We’ve reached a time when many companies understand the importance of aligning with employees rather than fighting against them. A time when we start with why and place an emphasis on a productive culture and a people-centered approach.
However, those same companies’ hiring processes are still lagging, stuck in the time when companies and employees fought their way through work.
I have a friend—let’s call him Alexander, because that’s a far better name than what he actually calls himself—who recently applied for a development position at a decently sized company. The company he applied with had him go through the standard, outdated interview process that includes HR people, then the team he would be working with, then some random dude who had a long title, and, finally, an unpaid test project.
They tested him by having him do 40 hours of work for free over two weeks. The company immediately made an enemy out of an excellent candidate for the role.
Let’s assume he decides to do free work for a company that says it wants to pay him money. And let’s assume he balances his full-time commitment at his day job, time with his family and his baseball obsession to actually get the work done. Let’s also assume, through all the potential pitfalls, he is actually able to produce something that wins him the job.
What does this show the company? Worse, what does it show the would-be employee? Nothing positive.
The real problem is that many of these companies actually have very different cultures than their interview processes portray. They don’t demand insane hours, they don’t encourage people to ignore their families and hobbies, and they definitely don’t expect their people to work for free. So why the hell is the exact opposite the first impression they choose to make?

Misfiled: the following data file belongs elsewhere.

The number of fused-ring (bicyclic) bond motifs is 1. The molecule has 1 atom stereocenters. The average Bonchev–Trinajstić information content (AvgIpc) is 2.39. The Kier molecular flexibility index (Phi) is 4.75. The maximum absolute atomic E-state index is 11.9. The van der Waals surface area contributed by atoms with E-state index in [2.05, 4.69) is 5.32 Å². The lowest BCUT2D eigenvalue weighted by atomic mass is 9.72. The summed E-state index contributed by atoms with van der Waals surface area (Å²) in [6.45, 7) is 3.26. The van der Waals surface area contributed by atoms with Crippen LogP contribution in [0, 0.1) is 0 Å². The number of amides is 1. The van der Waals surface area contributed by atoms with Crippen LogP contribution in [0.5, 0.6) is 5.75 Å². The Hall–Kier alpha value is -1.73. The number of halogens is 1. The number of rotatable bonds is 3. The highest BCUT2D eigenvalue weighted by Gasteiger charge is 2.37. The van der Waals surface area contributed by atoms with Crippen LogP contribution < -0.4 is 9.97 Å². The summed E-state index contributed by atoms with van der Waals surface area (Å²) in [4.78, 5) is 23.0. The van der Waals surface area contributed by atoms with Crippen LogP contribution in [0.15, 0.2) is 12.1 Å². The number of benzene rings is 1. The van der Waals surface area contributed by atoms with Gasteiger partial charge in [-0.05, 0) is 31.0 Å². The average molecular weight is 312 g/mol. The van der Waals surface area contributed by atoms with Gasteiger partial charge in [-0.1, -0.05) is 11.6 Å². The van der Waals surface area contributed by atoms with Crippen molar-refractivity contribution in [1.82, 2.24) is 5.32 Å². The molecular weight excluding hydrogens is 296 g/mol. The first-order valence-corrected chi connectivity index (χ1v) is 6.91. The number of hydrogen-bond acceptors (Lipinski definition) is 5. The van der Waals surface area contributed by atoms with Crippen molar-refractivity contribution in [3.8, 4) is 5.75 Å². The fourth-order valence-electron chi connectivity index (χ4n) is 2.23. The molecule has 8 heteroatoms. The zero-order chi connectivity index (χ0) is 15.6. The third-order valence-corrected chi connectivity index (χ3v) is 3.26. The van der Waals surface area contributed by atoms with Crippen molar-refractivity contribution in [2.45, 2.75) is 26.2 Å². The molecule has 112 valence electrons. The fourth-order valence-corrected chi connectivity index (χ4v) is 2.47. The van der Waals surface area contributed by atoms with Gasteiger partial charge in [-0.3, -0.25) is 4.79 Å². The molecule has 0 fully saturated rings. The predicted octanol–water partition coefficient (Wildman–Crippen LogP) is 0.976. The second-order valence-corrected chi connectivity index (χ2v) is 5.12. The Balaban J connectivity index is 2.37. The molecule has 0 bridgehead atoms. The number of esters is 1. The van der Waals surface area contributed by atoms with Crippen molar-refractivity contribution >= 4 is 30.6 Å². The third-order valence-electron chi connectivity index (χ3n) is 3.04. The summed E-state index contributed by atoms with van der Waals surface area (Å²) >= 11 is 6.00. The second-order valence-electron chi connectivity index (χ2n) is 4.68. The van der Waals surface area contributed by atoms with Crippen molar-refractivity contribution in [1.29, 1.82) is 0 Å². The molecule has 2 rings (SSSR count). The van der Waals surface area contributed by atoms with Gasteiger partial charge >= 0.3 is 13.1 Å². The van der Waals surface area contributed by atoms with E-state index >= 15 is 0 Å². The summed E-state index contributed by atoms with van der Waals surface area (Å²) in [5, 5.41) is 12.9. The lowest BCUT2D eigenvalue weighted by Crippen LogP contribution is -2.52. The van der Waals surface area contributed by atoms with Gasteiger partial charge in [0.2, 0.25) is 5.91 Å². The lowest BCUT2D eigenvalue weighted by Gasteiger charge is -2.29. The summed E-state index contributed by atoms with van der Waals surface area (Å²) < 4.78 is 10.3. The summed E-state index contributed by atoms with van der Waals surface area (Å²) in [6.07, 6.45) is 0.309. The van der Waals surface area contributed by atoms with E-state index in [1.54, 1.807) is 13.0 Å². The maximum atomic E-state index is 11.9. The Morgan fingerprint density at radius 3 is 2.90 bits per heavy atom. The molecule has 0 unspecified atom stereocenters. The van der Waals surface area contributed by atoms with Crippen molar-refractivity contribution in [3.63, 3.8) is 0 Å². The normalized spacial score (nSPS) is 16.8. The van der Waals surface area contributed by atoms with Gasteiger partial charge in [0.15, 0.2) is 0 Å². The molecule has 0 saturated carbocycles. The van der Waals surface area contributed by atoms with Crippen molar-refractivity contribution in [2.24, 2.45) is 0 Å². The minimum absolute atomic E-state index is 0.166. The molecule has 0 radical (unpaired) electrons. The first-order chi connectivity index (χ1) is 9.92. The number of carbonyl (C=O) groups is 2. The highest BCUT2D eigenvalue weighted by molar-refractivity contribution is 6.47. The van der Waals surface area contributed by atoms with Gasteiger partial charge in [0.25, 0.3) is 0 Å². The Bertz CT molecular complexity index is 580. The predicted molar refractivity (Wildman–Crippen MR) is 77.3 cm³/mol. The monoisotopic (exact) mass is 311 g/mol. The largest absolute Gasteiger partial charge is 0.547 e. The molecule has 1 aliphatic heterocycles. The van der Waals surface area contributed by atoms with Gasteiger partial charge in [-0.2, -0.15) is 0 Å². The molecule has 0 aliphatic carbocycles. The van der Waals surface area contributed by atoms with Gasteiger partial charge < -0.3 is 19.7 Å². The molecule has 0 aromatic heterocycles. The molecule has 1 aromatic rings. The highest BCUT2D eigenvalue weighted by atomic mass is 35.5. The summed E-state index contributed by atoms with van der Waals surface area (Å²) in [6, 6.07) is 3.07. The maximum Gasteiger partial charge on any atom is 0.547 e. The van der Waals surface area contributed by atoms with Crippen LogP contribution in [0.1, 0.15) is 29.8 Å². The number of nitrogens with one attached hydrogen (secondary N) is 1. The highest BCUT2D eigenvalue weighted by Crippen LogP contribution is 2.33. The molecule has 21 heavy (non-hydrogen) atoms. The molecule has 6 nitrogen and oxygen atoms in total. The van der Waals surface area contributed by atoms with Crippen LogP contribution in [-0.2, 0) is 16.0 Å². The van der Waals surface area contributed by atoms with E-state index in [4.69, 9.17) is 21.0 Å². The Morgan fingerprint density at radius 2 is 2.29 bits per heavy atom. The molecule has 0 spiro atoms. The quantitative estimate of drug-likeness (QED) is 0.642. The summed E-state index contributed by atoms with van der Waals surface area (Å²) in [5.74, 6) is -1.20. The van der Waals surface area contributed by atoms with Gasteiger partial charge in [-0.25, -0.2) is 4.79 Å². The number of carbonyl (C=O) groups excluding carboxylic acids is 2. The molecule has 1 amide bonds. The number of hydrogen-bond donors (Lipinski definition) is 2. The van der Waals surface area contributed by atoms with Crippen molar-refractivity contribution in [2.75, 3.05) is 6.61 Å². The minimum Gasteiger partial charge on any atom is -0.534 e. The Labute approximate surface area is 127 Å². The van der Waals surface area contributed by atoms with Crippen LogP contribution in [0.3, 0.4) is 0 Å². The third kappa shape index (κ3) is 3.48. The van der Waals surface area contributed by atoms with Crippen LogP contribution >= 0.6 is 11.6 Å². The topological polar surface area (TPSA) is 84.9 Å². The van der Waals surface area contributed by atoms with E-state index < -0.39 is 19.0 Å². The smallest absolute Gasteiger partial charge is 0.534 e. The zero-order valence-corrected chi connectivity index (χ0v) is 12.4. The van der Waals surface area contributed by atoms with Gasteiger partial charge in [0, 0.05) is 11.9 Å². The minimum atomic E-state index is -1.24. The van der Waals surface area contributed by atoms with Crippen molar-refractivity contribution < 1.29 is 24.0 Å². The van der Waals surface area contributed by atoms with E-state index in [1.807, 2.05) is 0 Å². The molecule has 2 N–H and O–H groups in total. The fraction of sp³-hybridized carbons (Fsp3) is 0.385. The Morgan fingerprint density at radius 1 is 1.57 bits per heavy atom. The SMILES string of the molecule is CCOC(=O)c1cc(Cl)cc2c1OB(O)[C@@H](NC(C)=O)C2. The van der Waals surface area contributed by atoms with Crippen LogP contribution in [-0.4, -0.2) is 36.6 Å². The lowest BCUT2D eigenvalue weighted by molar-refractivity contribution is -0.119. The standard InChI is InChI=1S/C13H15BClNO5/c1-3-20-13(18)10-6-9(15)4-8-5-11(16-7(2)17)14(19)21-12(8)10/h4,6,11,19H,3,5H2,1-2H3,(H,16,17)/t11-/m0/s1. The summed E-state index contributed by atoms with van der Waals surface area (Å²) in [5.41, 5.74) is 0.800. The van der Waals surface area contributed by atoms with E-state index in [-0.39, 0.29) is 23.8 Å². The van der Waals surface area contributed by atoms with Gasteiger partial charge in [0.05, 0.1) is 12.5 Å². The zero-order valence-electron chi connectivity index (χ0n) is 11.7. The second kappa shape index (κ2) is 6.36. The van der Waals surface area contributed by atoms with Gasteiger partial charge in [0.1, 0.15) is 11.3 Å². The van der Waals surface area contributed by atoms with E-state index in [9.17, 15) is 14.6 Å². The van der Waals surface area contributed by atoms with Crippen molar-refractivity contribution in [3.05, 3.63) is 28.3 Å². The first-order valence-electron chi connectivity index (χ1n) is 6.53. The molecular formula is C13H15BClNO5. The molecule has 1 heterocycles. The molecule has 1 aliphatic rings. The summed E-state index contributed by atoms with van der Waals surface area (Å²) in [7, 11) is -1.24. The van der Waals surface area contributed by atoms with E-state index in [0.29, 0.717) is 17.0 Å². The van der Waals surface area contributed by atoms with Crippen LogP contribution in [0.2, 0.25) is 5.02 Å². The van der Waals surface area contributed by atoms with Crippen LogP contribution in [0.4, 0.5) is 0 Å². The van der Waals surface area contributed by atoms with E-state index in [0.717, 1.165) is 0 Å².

A Better Hiring Process
At Mostly Serious, we’ve designed our hiring process from the ground up to represent our company, culture and the type of environment people will eventually be working in. It is meant to show all prospective employees just as much about our business as we learn about them. We not only want to be sure that person is the perfect fit for our team, we also want her or him to know that Mostly Serious is the perfect team to join.
The crazy thing is, after tearing down and reconstructing how we hire people, our results weren’t terribly far off from where we started. There were, however, three powerful changes.
The Right People
We start every discussion with prospective new hires by writing a customized email with questions tailored to each applicant. We do this both because it answers the big questions up front (taking some pressure off the in-person interview) and because it tests the candidate’s written communication skills. Every person on our team communicates directly with our clients and other team members, so it’s important that anyone we hire can effectively construct a clear email response within a reasonable amount of time.
After we’ve seen which applicants know their there from their they’re, we schedule the first round of interviews. As you have probably guessed, this brings us to our first major change to our hiring process: Put the right people in the room for each interview.
Our first interview address qualifications. We’re deciding if they have what it takes to stand with our team from a basic skills perspective. The simple truth is that, for many companies with more than 10 employees, the people most qualified to make that decision are not the founders, owners, or even top-level executives. If you’re the type of owner who knows the most about every aspect of your business, then sure, but you’re also probably doing a pretty poor job of hiring in the first place. Trust the right people to qualify new team members, regardless of where their respective titles fall.
Culture Fit Interview
After candidates have shown they have the basic skills required to work at Mostly Serious, we move on to our second interview, which is also our second big hiring process change.